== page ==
The major thing with the military is, when you go through basics, the first thing you learn is how to become a soldier and how to shoot. The second thing you do is to learn your job. A lot of people over there are thinking more about their job and not what they were trained to do. To shoot. To become a soldier. That's what happened with Jessica Lynch. They were trying to do their job instead of being a soldier and shoot first. That's something that Bush needs to get through everybody's head.

A little over 1800 people have died. That's $250,000 per person that we have given out. In October, that's going up to $400,000 in life insurance. I lost a friend in Colorado. He was over there one week shy of a year. He had an affair with a colonel. He brought it home with him. The day before he was supposed to be court martialed, he went down to the local park and blew his brains out. $250,000 life insurance was supposed to go to his family. His family only gets 25 percent since it was a self-inflicted wound.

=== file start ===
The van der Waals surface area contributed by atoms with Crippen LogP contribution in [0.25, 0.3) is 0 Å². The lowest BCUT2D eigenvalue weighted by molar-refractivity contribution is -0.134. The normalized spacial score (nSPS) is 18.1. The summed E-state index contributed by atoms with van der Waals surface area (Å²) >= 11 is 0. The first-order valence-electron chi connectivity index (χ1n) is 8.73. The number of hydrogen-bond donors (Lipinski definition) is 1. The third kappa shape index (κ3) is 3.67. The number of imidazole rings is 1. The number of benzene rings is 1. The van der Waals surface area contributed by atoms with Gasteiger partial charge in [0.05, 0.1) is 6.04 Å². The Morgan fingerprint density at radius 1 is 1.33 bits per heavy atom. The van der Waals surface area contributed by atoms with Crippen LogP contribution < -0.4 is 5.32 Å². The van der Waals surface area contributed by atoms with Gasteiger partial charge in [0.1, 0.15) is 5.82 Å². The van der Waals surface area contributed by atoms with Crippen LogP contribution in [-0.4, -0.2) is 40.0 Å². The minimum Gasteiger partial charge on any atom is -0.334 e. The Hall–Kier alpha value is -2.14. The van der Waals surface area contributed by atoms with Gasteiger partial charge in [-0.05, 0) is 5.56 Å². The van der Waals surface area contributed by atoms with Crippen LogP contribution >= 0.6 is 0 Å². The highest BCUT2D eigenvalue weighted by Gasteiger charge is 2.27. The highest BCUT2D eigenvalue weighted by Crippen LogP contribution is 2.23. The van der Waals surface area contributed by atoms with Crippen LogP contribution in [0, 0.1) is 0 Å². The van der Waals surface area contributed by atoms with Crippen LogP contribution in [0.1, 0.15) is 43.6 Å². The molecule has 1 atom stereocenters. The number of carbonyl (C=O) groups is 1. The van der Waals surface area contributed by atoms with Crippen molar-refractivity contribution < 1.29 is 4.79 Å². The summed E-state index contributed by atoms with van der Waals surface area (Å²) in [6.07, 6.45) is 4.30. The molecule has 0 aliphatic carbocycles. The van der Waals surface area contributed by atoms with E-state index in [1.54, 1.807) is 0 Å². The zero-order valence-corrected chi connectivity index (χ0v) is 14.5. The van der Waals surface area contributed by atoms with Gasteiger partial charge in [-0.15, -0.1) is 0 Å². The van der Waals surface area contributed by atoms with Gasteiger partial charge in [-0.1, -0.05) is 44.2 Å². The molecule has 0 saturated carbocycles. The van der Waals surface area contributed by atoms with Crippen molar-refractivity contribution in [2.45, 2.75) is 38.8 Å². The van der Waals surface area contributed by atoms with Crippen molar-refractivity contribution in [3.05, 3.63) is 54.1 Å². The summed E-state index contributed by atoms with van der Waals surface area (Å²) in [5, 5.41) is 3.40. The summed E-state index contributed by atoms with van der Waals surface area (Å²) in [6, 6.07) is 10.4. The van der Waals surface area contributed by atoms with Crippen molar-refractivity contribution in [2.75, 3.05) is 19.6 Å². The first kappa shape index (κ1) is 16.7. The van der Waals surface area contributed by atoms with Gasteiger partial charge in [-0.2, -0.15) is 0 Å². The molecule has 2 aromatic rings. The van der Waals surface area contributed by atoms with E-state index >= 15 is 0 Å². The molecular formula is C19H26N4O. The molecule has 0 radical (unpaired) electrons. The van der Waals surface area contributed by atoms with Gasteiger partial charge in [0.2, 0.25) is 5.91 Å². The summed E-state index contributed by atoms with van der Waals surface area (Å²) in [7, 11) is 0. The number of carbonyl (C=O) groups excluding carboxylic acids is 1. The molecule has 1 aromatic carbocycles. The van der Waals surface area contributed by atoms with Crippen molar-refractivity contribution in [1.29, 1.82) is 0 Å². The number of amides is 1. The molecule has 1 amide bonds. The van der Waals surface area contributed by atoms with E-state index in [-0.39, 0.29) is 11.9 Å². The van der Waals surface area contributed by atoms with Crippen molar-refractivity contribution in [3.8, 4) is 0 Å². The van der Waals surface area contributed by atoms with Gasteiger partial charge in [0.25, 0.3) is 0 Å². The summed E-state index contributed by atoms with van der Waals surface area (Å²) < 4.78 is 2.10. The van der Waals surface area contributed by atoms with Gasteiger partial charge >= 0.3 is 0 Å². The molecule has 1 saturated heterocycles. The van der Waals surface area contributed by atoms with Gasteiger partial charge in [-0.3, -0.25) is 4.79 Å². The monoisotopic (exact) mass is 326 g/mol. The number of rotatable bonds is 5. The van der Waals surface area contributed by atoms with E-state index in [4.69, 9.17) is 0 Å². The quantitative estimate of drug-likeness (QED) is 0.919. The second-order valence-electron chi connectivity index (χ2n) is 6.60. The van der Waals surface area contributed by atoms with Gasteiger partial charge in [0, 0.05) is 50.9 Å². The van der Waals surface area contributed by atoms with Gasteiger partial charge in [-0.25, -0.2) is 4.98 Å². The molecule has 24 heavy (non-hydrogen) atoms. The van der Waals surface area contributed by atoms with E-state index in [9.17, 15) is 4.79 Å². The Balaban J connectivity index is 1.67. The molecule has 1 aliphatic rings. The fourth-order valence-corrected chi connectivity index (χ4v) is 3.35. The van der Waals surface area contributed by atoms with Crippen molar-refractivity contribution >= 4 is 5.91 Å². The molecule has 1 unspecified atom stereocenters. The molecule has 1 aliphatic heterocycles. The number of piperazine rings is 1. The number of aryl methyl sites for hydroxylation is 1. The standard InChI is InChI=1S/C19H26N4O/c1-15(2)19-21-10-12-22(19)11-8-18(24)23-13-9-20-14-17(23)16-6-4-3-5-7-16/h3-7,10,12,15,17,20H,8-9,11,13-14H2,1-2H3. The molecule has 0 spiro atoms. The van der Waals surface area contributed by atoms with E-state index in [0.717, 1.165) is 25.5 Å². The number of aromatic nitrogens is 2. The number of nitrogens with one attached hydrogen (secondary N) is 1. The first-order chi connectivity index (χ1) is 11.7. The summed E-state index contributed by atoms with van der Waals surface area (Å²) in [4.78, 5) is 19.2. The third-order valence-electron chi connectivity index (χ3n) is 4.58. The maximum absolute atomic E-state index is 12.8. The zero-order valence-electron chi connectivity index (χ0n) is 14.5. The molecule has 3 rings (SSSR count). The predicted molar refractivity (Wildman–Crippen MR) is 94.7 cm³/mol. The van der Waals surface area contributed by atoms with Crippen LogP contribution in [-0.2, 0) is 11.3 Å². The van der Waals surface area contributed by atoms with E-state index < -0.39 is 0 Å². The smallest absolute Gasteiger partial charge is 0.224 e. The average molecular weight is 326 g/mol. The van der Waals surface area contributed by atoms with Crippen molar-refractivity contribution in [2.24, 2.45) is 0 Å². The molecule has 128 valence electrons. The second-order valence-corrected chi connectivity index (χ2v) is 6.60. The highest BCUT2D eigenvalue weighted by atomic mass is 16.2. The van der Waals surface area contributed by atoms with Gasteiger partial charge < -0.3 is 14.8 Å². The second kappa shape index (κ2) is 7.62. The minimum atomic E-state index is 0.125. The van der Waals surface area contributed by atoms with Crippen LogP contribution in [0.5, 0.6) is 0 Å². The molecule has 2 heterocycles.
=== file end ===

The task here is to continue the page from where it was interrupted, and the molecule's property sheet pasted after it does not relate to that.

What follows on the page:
How has all of this affected you?

I have war syndromes just like everybody else. I have nightmares every single day. An eight-year-old girl holding a four-month-old baby came to my position begging for food and water. The little baby was so hungry, she was trying to nurse off of the girl. What really happened is she pulled a gun on me and I had to shoot her and the little child. When I saw my nephew for the first time, he was sleeping and my sister said, 'Hold him, I need to go to the restroom.' With him just laying there motionless, I started crying and gave him to my aunt. She said, 'What's wrong?' And I said, 'I can't do this.' I walked outside. I didn't hold my nephew for another two hours. It took so many people to try to calm me down. I thought I killed him. That's what happens in my nightmares.

I've lost several friends over there. For some reason, Bush is still keeping us over there. We've got a mission. We have to disarm everybody and find what we need to get and get the hell out of there.

After going through all of this, have your opinions about the war changed?